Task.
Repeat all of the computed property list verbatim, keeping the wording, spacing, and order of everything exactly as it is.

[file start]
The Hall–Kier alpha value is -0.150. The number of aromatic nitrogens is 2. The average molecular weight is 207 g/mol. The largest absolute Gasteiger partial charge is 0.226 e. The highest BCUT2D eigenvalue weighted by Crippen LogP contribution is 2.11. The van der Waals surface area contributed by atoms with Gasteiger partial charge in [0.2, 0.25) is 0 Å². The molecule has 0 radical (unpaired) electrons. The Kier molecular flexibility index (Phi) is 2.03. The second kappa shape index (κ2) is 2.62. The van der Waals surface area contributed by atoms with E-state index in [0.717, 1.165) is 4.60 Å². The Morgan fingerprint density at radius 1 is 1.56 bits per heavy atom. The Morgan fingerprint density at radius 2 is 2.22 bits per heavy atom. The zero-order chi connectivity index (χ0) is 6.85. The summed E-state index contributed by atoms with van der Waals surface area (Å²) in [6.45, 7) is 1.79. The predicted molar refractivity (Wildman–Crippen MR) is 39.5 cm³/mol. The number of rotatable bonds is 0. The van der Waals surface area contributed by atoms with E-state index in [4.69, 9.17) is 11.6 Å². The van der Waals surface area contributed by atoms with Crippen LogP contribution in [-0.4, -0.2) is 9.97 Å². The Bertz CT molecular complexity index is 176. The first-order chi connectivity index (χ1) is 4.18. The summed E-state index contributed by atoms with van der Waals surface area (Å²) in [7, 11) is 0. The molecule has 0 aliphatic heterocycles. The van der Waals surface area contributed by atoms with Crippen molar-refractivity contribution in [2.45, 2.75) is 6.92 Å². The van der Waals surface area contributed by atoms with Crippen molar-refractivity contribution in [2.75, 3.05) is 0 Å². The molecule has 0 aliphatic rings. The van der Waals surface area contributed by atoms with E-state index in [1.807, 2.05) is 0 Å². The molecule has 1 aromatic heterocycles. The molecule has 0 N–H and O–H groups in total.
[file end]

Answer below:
The Hall–Kier alpha value is -0.150. The number of aromatic nitrogens is 2. The average molecular weight is 207 g/mol. The largest absolute Gasteiger partial charge is 0.226 e. The highest BCUT2D eigenvalue weighted by Crippen LogP contribution is 2.11. The van der Waals surface area contributed by atoms with Gasteiger partial charge in [0.2, 0.25) is 0 Å². The molecule has 0 radical (unpaired) electrons. The Kier molecular flexibility index (Phi) is 2.03. The second kappa shape index (κ2) is 2.62. The van der Waals surface area contributed by atoms with E-state index in [0.717, 1.165) is 4.60 Å². The Morgan fingerprint density at radius 1 is 1.56 bits per heavy atom. The Morgan fingerprint density at radius 2 is 2.22 bits per heavy atom. The zero-order chi connectivity index (χ0) is 6.85. The summed E-state index contributed by atoms with van der Waals surface area (Å²) in [6.45, 7) is 1.79. The predicted molar refractivity (Wildman–Crippen MR) is 39.5 cm³/mol. The number of rotatable bonds is 0. The van der Waals surface area contributed by atoms with E-state index in [4.69, 9.17) is 11.6 Å². The van der Waals surface area contributed by atoms with Crippen LogP contribution in [-0.4, -0.2) is 9.97 Å². The Bertz CT molecular complexity index is 176. The first-order chi connectivity index (χ1) is 4.18. The summed E-state index contributed by atoms with van der Waals surface area (Å²) in [7, 11) is 0. The molecule has 0 aliphatic heterocycles. The van der Waals surface area contributed by atoms with Crippen molar-refractivity contribution in [2.45, 2.75) is 6.92 Å². The van der Waals surface area contributed by atoms with Crippen molar-refractivity contribution in [2.75, 3.05) is 0 Å². The molecule has 0 aliphatic rings. The van der Waals surface area contributed by atoms with E-state index in [1.807, 2.05) is 0 Å². The molecule has 1 aromatic heterocycles. The molecule has 0 N–H and O–H groups in total.